He peek, peek, peeked . . . and plopped. Slipped right off the cliff and fell, his “shattered hulk . . . sink[ing] beneath the wave.”

Dying of improper poem recitation? No, thank you. Truly, Cain’s death was tragic. Both family members didn’t seem to take it as badly as I did. I was a mess for the rest of the week, what with only one set of suits to iron and one book to set out for nightly reading and one boy to boss around.

Not to mention that the majority of Cain’s workload fell to me. I now could “feel the victor’s tread,” what with three hours of sleep nightly. While I wasted away, Mrs. Dunlop and Caleb thrived in silence. Mrs. Dunlop was polite enough to attempt conversation, but Caleb still refused to answer my questions.

I asked Mrs. Dunlop if he was suffering from depression or shock, but she glazed right over it like a horse over a hurdle. “Let’s go over tomorrow’s schedule again, shall we?”

No, we shall not. The lack of sleep was getting to me; I was making all kinds of errors. While Caleb was walking by me, I noticed a giant, laceration-level wrinkle in his pants and I almost wept. Before Cain’s death, I never would’ve allowed a wrinkle that size . . .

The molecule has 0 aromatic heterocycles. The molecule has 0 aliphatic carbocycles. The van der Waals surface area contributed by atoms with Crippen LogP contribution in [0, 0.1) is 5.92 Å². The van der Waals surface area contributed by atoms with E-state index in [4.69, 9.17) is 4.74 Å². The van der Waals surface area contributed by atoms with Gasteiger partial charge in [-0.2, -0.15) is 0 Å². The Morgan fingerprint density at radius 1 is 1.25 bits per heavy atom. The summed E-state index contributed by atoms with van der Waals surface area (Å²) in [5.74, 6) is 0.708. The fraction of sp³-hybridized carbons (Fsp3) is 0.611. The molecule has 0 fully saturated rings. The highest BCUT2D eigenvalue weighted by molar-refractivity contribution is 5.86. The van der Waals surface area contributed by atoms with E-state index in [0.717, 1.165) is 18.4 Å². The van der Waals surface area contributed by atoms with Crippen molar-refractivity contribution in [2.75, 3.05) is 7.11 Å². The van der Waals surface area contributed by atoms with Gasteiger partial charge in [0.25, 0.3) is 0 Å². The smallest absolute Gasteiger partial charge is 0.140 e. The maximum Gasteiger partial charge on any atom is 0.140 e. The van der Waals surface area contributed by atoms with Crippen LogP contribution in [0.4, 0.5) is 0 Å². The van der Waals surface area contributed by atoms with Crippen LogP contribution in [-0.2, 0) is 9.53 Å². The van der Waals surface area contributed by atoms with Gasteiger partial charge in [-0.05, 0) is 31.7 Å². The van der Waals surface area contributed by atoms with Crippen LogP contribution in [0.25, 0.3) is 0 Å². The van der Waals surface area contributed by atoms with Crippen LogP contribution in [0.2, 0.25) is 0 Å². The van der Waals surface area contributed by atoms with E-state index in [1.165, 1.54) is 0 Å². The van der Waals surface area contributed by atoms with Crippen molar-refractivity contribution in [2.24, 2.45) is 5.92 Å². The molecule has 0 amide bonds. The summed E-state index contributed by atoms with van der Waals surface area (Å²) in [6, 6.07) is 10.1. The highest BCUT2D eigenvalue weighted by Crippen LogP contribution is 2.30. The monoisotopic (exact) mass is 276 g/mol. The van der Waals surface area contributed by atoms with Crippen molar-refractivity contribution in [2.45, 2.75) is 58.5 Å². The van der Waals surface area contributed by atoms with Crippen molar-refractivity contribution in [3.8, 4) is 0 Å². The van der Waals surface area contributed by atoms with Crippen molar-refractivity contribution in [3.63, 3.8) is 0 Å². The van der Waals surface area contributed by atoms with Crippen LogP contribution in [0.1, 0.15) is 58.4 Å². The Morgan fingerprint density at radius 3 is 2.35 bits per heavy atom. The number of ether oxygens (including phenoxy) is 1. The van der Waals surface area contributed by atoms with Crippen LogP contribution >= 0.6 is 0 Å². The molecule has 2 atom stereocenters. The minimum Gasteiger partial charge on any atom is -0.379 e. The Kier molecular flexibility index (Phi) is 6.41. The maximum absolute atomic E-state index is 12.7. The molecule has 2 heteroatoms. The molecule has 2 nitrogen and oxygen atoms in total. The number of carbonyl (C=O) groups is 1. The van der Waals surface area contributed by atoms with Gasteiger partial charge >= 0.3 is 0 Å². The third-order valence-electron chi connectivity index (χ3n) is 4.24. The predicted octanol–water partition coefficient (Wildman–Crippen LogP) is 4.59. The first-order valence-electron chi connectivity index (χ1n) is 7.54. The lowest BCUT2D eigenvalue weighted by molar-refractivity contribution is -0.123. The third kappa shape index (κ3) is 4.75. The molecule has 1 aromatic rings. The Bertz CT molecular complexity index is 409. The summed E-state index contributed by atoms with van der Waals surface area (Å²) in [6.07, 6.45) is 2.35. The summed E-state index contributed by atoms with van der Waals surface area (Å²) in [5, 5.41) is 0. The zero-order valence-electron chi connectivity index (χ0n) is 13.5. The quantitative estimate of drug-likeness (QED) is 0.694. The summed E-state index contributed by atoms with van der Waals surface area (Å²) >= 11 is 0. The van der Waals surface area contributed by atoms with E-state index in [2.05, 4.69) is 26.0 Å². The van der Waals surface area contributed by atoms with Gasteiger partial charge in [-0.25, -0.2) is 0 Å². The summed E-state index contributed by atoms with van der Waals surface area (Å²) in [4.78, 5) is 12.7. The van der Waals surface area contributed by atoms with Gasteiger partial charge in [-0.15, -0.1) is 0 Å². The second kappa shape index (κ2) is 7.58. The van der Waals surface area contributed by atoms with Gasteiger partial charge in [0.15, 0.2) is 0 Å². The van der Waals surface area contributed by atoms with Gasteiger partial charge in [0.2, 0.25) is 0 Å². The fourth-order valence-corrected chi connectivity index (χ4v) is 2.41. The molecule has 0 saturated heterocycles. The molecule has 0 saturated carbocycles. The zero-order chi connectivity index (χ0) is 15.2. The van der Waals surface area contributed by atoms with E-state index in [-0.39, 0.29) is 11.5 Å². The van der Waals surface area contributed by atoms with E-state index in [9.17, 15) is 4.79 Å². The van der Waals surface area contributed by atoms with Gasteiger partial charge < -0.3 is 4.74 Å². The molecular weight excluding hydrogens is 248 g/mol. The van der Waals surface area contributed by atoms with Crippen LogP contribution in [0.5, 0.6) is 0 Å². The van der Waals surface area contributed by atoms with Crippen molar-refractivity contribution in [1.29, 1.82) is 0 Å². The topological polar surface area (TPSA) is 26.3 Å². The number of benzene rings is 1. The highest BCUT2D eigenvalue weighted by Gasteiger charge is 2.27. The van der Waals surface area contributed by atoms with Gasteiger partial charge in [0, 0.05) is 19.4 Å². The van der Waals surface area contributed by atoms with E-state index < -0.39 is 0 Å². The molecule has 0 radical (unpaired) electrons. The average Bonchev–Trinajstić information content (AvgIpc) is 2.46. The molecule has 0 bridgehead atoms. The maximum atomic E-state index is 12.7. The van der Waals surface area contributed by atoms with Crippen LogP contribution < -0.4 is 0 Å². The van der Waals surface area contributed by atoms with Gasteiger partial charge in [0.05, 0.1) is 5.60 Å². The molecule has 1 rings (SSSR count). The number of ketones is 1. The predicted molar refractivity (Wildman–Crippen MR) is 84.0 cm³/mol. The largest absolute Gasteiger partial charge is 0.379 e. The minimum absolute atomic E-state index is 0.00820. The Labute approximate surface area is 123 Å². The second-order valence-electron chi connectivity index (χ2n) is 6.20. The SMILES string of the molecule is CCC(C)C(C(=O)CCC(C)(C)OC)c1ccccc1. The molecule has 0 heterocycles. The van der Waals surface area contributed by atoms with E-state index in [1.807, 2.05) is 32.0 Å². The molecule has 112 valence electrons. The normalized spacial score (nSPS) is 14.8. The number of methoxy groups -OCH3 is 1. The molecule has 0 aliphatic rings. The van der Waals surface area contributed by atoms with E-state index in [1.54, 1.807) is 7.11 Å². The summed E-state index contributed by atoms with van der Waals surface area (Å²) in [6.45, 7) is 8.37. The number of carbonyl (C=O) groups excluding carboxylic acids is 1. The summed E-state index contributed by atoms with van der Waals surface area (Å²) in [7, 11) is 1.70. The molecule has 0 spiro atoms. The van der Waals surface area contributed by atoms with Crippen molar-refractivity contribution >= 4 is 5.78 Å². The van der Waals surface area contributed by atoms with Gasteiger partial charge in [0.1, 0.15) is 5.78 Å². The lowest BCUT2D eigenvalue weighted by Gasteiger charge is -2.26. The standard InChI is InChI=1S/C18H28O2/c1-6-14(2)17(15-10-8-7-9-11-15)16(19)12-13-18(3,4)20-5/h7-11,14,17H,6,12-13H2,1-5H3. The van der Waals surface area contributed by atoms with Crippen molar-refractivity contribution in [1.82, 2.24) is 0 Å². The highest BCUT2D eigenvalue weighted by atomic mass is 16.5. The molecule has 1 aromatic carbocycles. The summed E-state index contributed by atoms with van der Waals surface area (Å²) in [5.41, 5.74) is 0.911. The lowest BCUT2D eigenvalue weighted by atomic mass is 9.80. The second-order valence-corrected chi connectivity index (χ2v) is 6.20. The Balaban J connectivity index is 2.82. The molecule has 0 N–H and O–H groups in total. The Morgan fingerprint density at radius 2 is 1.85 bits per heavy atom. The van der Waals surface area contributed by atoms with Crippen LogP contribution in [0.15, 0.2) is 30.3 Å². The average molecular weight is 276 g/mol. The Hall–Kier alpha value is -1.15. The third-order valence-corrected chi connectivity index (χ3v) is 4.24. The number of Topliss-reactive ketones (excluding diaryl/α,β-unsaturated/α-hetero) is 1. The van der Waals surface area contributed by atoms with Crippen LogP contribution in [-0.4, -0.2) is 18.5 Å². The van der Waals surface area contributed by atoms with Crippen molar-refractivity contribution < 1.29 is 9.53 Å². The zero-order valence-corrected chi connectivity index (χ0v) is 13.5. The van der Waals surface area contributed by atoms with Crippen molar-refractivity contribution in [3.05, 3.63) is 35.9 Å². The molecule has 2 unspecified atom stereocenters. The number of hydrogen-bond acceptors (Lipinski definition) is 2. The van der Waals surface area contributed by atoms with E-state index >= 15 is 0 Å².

Meanwhile, at night, everything was shadows. They dripped over me like syrup on pancakes in a southern diner. I got less and less sleep, and meanwhile the shadows drip, drip, dripped on top of me.


It is about time, brother.

Ready the waves,

Rehearse the lyrics,

Listen to the tune, the rune,

Of the clouds, the moon.

“Aye, tear her tattered ensign down!

Long has it waved on high.”

She is wasting away,

Dear one—

I believe you are


I only wish

Her heart had

Held out longer.

Me as well, for a spell,

But now let me tell, let me tell

You of the plan.

“Set every thread-bare sail,

And give her to the god of storms—”


“My dear, what is wrong with you?” Mrs. Dunlop asked. There was a sharpness in her eyes which I didn’t recognize, but I blinked and the glass was gone.

Everything is wrong, Mrs. Dunlop. Everything.

I was sure I looked like something the ocean had swallowed and then spat out again. My eyes were tattered by lack of sleep, my hair some wild flag whipping in the wind. My body was absolutely thread-bare, malnourished by paranoia and stress and lack of sleep.

“Why don’t you take a walk before you start work?”

I was such a workaholic, usually I would refuse her. But the shadows in that house . . . I couldn’t watch them any longer. Couldn’t let them accompany me, couldn’t listen to their dark lyrics.

“Okay. I’ll be back.”

I wrapped my shawl closer to my shoulders—a shawl? I don’t remember owning a shawl. I spun around and the house already seemed miles away.

“Come hither! come hither! my little daughter,

And do not tremble so;

For I can weather the roughest gale

That ever wind did blow.”

The wind sung the words, gentle yet robust, and I wondered where my father was. I’d never thought about him before now. Or had I? Did I have a mother?

Everything was so bright, so light out here. There could be no shadows, could there?